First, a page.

“An idea popped into my head that I can honestly say changed my life… I decided to go on a journey.”
I enjoyed Simon Reeve’s book for all the reasons you would expect: a decent bloke and cracking stories from his travels. But I’m sharing it here because of a story he shares early in the book. He had spiralled into a wild childhood, left school with virtually no qualifications, and had no idea what to do with his life. He was sad, drifting, depressed, and suicidal.
The idea of going on a journey popped into his head amongst all the self-doubt and low self-esteem as he moped about on the dole. He took a train to Scotland and made his way, without really thinking, to Glencoe. There he was amongst mountains for the first time in his life. Wearing “jeans, a pair of trainers and an old Adidas cagoule” he began ambling up a mountain. He writes,
“When I started my journey I was an insecure teenager. But the climb changed me. I wasn’t conscious of anything as significant as that at the time, but I know it now.” This was an opportunity for him to prove something to himself for the first time, to set himself a hard task and make sure he achieved it.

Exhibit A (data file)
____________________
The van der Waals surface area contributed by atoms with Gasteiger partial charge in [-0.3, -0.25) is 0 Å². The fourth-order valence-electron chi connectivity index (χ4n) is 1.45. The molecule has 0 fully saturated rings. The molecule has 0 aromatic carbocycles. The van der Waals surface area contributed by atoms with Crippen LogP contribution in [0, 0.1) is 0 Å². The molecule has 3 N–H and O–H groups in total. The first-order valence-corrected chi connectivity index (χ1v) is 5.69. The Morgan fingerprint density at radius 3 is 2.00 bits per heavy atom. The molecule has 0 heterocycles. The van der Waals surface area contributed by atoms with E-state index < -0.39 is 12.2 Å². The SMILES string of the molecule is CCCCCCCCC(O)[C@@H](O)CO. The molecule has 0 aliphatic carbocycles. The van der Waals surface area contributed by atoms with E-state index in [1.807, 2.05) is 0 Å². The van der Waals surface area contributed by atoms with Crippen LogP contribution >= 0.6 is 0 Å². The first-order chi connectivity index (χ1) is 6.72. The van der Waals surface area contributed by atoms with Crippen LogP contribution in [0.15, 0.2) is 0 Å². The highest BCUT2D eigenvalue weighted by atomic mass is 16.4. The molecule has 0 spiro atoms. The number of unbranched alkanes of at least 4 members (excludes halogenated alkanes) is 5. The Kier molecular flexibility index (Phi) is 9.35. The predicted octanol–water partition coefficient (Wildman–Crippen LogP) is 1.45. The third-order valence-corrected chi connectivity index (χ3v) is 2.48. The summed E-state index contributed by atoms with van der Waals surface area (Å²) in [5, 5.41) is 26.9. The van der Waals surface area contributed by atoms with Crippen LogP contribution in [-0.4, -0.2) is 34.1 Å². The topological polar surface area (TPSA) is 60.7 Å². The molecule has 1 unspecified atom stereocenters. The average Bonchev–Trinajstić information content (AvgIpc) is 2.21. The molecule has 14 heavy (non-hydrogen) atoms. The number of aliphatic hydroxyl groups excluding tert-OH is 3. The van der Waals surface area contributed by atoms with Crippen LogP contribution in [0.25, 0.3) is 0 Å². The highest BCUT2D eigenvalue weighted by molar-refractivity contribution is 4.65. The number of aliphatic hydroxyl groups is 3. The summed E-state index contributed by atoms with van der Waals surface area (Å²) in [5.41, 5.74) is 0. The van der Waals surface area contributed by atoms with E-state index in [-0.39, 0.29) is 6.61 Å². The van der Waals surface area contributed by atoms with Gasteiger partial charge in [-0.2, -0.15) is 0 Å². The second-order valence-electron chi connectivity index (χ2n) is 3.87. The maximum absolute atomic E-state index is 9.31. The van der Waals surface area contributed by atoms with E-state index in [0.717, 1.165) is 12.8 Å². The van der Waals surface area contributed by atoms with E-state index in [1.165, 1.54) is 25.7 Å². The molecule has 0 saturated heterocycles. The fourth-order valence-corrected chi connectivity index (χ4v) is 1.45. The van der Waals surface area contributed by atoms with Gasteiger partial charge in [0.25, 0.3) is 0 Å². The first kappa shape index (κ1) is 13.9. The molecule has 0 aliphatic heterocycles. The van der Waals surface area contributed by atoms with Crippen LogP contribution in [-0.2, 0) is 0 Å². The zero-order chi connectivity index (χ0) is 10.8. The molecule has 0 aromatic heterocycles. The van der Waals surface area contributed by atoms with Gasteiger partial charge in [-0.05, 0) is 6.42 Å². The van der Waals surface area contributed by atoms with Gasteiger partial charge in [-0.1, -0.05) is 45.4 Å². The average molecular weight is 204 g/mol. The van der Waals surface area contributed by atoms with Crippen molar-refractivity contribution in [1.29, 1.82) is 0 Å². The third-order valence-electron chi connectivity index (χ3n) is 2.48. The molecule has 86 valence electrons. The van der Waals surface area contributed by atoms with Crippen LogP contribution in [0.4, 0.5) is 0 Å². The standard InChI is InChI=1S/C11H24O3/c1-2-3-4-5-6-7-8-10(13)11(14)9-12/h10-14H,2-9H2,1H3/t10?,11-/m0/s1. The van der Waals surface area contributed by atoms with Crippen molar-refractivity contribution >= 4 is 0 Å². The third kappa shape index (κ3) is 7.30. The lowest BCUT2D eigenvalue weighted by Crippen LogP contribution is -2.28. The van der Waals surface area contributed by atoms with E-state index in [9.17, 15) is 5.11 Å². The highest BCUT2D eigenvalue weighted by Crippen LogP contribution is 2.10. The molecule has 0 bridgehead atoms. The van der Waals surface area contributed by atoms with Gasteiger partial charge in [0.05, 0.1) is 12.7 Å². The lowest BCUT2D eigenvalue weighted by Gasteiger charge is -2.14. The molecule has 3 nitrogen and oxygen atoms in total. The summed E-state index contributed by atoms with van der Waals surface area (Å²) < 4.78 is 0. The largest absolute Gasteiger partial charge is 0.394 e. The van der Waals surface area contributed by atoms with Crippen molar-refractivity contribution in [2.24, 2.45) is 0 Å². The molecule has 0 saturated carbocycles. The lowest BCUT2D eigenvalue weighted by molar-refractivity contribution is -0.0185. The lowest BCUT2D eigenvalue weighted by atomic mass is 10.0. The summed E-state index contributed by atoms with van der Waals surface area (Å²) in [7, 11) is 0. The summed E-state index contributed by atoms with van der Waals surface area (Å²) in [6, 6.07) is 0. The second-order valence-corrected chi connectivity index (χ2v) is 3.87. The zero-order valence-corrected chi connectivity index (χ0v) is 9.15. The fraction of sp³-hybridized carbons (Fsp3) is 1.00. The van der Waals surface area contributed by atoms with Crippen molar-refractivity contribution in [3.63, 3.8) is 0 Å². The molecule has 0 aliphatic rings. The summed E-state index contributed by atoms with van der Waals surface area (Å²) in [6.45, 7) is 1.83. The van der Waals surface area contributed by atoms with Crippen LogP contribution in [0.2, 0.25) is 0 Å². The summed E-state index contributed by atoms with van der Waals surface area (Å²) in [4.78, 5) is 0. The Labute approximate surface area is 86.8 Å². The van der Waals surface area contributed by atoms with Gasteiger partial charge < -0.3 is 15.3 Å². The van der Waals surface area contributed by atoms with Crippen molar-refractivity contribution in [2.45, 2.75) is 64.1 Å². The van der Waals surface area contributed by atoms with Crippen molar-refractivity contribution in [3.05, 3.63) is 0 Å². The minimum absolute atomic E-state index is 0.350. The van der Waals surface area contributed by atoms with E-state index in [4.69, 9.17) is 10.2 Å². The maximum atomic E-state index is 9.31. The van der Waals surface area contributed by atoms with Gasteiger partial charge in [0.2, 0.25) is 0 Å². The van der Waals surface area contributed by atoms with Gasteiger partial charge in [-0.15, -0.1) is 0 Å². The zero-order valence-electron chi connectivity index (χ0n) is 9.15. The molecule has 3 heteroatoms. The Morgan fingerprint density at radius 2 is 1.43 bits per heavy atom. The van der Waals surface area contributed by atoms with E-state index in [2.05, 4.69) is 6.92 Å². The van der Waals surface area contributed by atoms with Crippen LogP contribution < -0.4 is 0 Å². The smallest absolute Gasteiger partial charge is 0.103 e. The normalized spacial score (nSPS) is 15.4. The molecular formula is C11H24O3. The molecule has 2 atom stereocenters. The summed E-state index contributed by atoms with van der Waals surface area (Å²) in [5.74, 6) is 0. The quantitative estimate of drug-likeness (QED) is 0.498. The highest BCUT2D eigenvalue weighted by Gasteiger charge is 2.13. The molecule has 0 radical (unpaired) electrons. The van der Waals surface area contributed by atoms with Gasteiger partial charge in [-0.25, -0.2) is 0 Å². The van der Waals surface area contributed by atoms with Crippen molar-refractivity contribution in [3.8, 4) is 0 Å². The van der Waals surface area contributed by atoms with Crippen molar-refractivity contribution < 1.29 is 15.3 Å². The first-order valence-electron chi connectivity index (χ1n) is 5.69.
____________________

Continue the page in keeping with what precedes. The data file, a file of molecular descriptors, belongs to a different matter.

He bimbled his way up the mountain as night approached. A descending hiker warned him of the danger of heading up into the dark without proper equipment. But Simon kept going.
“I was on a mission. Every step gave me an increased sense of self-worth and purpose… I reached the ridge in darkness, and I stood there feeling euphoric and a tiny bit brave, aware I had really accomplished something… This wasn’t how the government wanted me to spend my benefits, but it was a complete tonic. I’d completed a journey, the very first one I had taken alone and the furthest I had ever been.”
He luckily made his way back down the mountain “unscathed and spent a freezing night alone in the car. I didn’t care. I was elated.”
He finishes with these thoughts:
“When you’re a youngster struggling to come to terms with life, it’s easy to slip into a trough of despair. But if you can pick yourself up just enough to take a few initial steps, sometimes, just maybe, you can start to climb out of your situation. Life advice often consists of people saying you should ‘aim for the stars’ and plan where you want to be in a year or even five years, but for me that was completely unrealistic. I could hardly see beyond the end of each day. So I set much smaller goals. It worked for me. I had climbed a mountain and my life began to improve.”
This is precisely why I love the important work of The Youth Adventure Trust.